Thursday, November 5, 2009

Configuration notes for HA

A while back, we experienced a number of inconvient HA failover false positives where several hundred VMs were powered down even though there was nothing wrong with the hosts. The cause of these incidents were apparently a hick-up in the network lasting more than 15 seconds. To avoid such issues, we decided to disable HA until we were absolutely that we had a proper HA configuration.

In the following, there is a quick guide to the HA settings, that we use. These correspond to current best practice.

For reference, we have used the HA deepdive article from Yellow-bricks and article by Scott Lowe on HA configuration notes.

the default timeout for HA is 15 seconds. Best practice is to increase this to 60 seconds or 60.000 miliseconds. To do this, add the following entry under VMware HA -> Advanced options:

Option: das.failuredetectiontime
Value: 60.000

The input is validated, so if you spell it wrong you will be prompted with an error.

The default isolation address is the default gateway which is pinged if there is no contact between the hosts. However, the default gateway can be some arbitrary place in the network, so it can sometimes be useful to insert one or more extre isolation addresses. It makes sense to add an IP as close to the host as possible e.g. a virtual IP on a switch.

Option: das.isolationaddressX (X=1,2,3,...9)
Value: IP address

Host isolation response
For fibre channel storage, we choose "leave powered on". In a HA failover situation, the active primary node in the cluster will try to boot the VM on the failed host. However, if the host is not down, there will be a vmfs file lock on the VMs and therefore they can't be restarted. HA will try to restart VMs five times. Worst case scenario is that VMs on a host loose network connection... (in vSphere, default response has been changed to "shut down").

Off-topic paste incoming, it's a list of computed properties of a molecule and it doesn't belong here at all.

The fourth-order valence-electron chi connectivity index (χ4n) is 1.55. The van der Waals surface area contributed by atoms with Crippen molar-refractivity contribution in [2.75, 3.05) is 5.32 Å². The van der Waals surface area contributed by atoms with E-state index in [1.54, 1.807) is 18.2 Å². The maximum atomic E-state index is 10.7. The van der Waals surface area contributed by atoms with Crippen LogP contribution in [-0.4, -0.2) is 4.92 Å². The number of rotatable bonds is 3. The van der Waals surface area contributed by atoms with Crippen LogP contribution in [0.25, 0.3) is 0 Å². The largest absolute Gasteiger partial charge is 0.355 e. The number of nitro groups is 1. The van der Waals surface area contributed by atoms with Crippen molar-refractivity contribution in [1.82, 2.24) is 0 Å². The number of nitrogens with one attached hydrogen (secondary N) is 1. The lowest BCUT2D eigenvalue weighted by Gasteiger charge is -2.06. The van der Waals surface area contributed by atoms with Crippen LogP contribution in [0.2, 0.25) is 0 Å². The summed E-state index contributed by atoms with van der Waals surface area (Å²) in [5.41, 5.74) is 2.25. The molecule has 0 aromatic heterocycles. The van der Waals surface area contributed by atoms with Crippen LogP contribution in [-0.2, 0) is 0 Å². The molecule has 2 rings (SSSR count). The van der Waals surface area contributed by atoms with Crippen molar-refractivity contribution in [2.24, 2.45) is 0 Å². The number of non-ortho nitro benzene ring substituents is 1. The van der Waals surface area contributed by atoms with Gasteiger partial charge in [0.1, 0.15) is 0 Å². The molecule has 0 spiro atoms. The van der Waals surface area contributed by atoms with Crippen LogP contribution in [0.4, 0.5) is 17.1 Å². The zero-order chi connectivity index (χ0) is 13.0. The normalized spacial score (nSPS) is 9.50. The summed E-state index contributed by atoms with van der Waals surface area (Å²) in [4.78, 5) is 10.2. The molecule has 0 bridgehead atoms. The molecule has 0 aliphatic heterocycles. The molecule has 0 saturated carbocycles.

For iSCSI storage and other storage over IP, the best practice isolation response is power off to avoid split brain situations (two hosts having write access to a vmdk at the same time).

Cisco switches and port fast
In a Cisco network environment, make sure that 'spanning-tree port fast trunk' is configured on all physical switch ports connected to the ESX host. This ensures that ports are never in 'listen' or 'learn' state - only in 'forwarding' state. So if e.g. one of the uplinks to the COS goes down, you don't risk an isolation response because the delay to put the other port/uplink into forwarding state is longer than the isolation timeout.

Example on a configured interface on a Catalyst IOS based switch:

interface GigabitEthernet0/1
description #VMWare ESX trunk port#
no ip address switchport
switchport trunk encapsulation dot1q
switchport trunk allowed vlan
switchport mode trunk
switchport nonegotiate
spanning-tree portfast trunk

HP Blade enclosures - primary and secondary nodes
Due to the fact that there can be no more than five primary nodes in a cluster, a basic design rule is that there should be no more than a maximum of four hosts in a Blade enclosure per cluster. If five or more hosts (and they all happen to be primary nodes) are located in an enclosure and it fails (which happens...), then no VMs will be started. This matter is explained well in the Yellow-bricks article mentioned above. Furthermore, clusters should be spread over a minimum of two enclosures.

No comments:

Post a Comment

Note: Only a member of this blog may post a comment.